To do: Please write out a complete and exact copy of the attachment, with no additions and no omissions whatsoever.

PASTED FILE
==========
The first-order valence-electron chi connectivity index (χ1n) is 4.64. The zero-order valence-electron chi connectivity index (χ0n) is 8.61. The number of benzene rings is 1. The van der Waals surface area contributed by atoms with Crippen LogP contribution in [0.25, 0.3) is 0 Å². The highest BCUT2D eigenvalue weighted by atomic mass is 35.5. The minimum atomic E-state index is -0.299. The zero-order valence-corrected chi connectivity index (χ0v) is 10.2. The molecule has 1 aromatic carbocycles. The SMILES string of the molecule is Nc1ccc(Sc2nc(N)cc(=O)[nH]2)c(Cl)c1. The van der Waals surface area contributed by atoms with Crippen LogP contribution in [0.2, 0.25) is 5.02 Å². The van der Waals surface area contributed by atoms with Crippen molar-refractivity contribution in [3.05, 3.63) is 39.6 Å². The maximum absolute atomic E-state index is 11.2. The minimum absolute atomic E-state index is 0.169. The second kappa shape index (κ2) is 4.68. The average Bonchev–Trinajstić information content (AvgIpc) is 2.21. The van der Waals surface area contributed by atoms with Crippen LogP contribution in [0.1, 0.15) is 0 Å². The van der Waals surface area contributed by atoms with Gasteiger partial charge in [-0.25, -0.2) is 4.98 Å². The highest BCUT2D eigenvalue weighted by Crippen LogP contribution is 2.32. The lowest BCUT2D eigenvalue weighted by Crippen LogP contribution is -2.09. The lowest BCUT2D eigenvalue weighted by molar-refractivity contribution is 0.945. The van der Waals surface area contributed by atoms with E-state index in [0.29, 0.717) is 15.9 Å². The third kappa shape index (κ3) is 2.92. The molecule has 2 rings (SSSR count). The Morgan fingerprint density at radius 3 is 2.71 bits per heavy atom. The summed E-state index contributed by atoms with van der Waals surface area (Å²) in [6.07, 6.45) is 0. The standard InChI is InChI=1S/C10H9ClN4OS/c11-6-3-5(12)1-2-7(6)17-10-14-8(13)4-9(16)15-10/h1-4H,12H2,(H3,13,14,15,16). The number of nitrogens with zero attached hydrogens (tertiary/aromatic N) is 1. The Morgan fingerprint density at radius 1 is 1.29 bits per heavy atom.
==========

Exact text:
The first-order valence-electron chi connectivity index (χ1n) is 4.64. The zero-order valence-electron chi connectivity index (χ0n) is 8.61. The number of benzene rings is 1. The van der Waals surface area contributed by atoms with Crippen LogP contribution in [0.25, 0.3) is 0 Å². The highest BCUT2D eigenvalue weighted by atomic mass is 35.5. The minimum atomic E-state index is -0.299. The zero-order valence-corrected chi connectivity index (χ0v) is 10.2. The molecule has 1 aromatic carbocycles. The SMILES string of the molecule is Nc1ccc(Sc2nc(N)cc(=O)[nH]2)c(Cl)c1. The van der Waals surface area contributed by atoms with Crippen LogP contribution in [0.2, 0.25) is 5.02 Å². The van der Waals surface area contributed by atoms with Crippen molar-refractivity contribution in [3.05, 3.63) is 39.6 Å². The maximum absolute atomic E-state index is 11.2. The minimum absolute atomic E-state index is 0.169. The second kappa shape index (κ2) is 4.68. The average Bonchev–Trinajstić information content (AvgIpc) is 2.21. The van der Waals surface area contributed by atoms with Crippen LogP contribution in [0.1, 0.15) is 0 Å². The van der Waals surface area contributed by atoms with Gasteiger partial charge in [-0.25, -0.2) is 4.98 Å². The highest BCUT2D eigenvalue weighted by Crippen LogP contribution is 2.32. The lowest BCUT2D eigenvalue weighted by Crippen LogP contribution is -2.09. The lowest BCUT2D eigenvalue weighted by molar-refractivity contribution is 0.945. The van der Waals surface area contributed by atoms with E-state index in [0.29, 0.717) is 15.9 Å². The third kappa shape index (κ3) is 2.92. The molecule has 2 rings (SSSR count). The Morgan fingerprint density at radius 3 is 2.71 bits per heavy atom. The summed E-state index contributed by atoms with van der Waals surface area (Å²) in [6.07, 6.45) is 0. The standard InChI is InChI=1S/C10H9ClN4OS/c11-6-3-5(12)1-2-7(6)17-10-14-8(13)4-9(16)15-10/h1-4H,12H2,(H3,13,14,15,16). The number of nitrogens with zero attached hydrogens (tertiary/aromatic N) is 1. The Morgan fingerprint density at radius 1 is 1.29 bits per heavy atom.